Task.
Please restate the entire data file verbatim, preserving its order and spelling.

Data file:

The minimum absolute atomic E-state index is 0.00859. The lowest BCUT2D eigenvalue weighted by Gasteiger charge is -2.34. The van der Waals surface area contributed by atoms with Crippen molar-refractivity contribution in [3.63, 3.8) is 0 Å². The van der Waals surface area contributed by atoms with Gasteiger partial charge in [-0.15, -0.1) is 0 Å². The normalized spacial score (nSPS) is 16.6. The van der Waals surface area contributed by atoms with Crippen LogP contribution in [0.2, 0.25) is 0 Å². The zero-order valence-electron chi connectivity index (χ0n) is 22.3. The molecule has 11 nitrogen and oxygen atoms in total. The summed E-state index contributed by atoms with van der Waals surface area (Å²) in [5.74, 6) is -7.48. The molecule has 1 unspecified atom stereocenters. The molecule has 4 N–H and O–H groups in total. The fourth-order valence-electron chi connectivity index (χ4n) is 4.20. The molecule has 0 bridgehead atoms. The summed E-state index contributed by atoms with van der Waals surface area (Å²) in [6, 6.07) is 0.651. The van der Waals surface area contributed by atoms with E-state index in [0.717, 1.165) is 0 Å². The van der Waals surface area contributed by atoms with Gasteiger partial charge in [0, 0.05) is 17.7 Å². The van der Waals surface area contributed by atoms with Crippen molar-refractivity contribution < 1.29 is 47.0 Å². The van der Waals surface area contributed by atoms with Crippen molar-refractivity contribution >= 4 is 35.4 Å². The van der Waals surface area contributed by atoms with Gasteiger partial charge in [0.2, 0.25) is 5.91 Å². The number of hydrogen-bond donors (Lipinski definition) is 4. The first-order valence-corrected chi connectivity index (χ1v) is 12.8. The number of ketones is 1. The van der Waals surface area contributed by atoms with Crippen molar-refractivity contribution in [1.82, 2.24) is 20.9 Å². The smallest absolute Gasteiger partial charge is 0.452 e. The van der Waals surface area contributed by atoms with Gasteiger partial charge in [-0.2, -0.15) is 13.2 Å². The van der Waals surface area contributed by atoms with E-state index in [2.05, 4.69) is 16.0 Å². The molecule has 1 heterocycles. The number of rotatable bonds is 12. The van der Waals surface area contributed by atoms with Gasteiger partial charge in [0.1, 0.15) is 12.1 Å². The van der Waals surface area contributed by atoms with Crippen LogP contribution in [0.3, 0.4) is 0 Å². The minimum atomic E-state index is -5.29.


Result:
The minimum absolute atomic E-state index is 0.00859. The lowest BCUT2D eigenvalue weighted by Gasteiger charge is -2.34. The van der Waals surface area contributed by atoms with Crippen molar-refractivity contribution in [3.63, 3.8) is 0 Å². The van der Waals surface area contributed by atoms with Gasteiger partial charge in [-0.15, -0.1) is 0 Å². The normalized spacial score (nSPS) is 16.6. The van der Waals surface area contributed by atoms with Crippen LogP contribution in [0.2, 0.25) is 0 Å². The zero-order valence-electron chi connectivity index (χ0n) is 22.3. The molecule has 11 nitrogen and oxygen atoms in total. The summed E-state index contributed by atoms with van der Waals surface area (Å²) in [5.74, 6) is -7.48. The molecule has 1 unspecified atom stereocenters. The molecule has 4 N–H and O–H groups in total. The fourth-order valence-electron chi connectivity index (χ4n) is 4.20. The molecule has 0 bridgehead atoms. The summed E-state index contributed by atoms with van der Waals surface area (Å²) in [6, 6.07) is 0.651. The van der Waals surface area contributed by atoms with E-state index in [0.717, 1.165) is 0 Å². The van der Waals surface area contributed by atoms with Gasteiger partial charge in [0, 0.05) is 17.7 Å². The van der Waals surface area contributed by atoms with Crippen molar-refractivity contribution < 1.29 is 47.0 Å². The van der Waals surface area contributed by atoms with Crippen molar-refractivity contribution >= 4 is 35.4 Å². The van der Waals surface area contributed by atoms with Gasteiger partial charge in [0.2, 0.25) is 5.91 Å². The number of hydrogen-bond donors (Lipinski definition) is 4. The first-order valence-corrected chi connectivity index (χ1v) is 12.8. The number of ketones is 1. The van der Waals surface area contributed by atoms with Crippen molar-refractivity contribution in [1.82, 2.24) is 20.9 Å². The smallest absolute Gasteiger partial charge is 0.452 e. The van der Waals surface area contributed by atoms with Gasteiger partial charge in [-0.2, -0.15) is 13.2 Å². The van der Waals surface area contributed by atoms with E-state index in [2.05, 4.69) is 16.0 Å². The molecule has 1 heterocycles. The number of rotatable bonds is 12. The van der Waals surface area contributed by atoms with Gasteiger partial charge in [0.1, 0.15) is 12.1 Å². The van der Waals surface area contributed by atoms with Crippen LogP contribution in [0.3, 0.4) is 0 Å². The minimum atomic E-state index is -5.29.